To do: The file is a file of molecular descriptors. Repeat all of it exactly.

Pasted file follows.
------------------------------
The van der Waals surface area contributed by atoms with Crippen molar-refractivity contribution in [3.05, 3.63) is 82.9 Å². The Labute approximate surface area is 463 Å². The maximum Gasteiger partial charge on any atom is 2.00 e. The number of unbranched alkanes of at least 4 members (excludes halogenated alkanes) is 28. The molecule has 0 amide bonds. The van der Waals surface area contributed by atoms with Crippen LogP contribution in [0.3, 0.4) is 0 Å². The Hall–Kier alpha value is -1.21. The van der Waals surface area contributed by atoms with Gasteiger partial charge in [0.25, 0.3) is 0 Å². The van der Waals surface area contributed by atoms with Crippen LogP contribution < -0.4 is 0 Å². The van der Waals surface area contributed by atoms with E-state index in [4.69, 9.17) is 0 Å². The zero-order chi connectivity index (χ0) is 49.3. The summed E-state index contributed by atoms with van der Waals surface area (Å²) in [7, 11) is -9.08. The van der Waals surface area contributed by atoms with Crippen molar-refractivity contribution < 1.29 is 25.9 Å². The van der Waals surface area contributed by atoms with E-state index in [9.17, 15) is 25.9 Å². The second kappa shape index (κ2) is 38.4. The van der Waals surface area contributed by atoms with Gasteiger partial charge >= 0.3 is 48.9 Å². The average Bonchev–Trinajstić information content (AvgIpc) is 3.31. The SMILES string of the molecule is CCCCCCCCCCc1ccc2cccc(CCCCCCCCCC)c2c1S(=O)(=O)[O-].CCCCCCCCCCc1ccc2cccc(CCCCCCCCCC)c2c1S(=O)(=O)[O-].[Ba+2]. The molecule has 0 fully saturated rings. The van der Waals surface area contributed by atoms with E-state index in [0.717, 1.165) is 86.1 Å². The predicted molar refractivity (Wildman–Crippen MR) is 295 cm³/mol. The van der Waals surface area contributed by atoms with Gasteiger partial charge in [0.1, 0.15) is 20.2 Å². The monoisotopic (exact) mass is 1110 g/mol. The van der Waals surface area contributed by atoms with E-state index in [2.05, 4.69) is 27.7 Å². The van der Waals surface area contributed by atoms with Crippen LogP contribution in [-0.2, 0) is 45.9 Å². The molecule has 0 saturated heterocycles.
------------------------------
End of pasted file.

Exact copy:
The van der Waals surface area contributed by atoms with Crippen molar-refractivity contribution in [3.05, 3.63) is 82.9 Å². The Labute approximate surface area is 463 Å². The maximum Gasteiger partial charge on any atom is 2.00 e. The number of unbranched alkanes of at least 4 members (excludes halogenated alkanes) is 28. The molecule has 0 amide bonds. The van der Waals surface area contributed by atoms with Crippen LogP contribution in [0.3, 0.4) is 0 Å². The Hall–Kier alpha value is -1.21. The van der Waals surface area contributed by atoms with Gasteiger partial charge in [0.25, 0.3) is 0 Å². The van der Waals surface area contributed by atoms with Crippen LogP contribution < -0.4 is 0 Å². The van der Waals surface area contributed by atoms with E-state index in [4.69, 9.17) is 0 Å². The zero-order chi connectivity index (χ0) is 49.3. The summed E-state index contributed by atoms with van der Waals surface area (Å²) in [7, 11) is -9.08. The van der Waals surface area contributed by atoms with Crippen molar-refractivity contribution < 1.29 is 25.9 Å². The van der Waals surface area contributed by atoms with E-state index in [9.17, 15) is 25.9 Å². The second kappa shape index (κ2) is 38.4. The van der Waals surface area contributed by atoms with Gasteiger partial charge >= 0.3 is 48.9 Å². The average Bonchev–Trinajstić information content (AvgIpc) is 3.31. The SMILES string of the molecule is CCCCCCCCCCc1ccc2cccc(CCCCCCCCCC)c2c1S(=O)(=O)[O-].CCCCCCCCCCc1ccc2cccc(CCCCCCCCCC)c2c1S(=O)(=O)[O-].[Ba+2]. The molecule has 0 fully saturated rings. The van der Waals surface area contributed by atoms with E-state index in [0.717, 1.165) is 86.1 Å². The predicted molar refractivity (Wildman–Crippen MR) is 295 cm³/mol. The van der Waals surface area contributed by atoms with Gasteiger partial charge in [0.1, 0.15) is 20.2 Å². The monoisotopic (exact) mass is 1110 g/mol. The van der Waals surface area contributed by atoms with E-state index in [2.05, 4.69) is 27.7 Å². The van der Waals surface area contributed by atoms with Crippen LogP contribution in [-0.2, 0) is 45.9 Å². The molecule has 0 saturated heterocycles.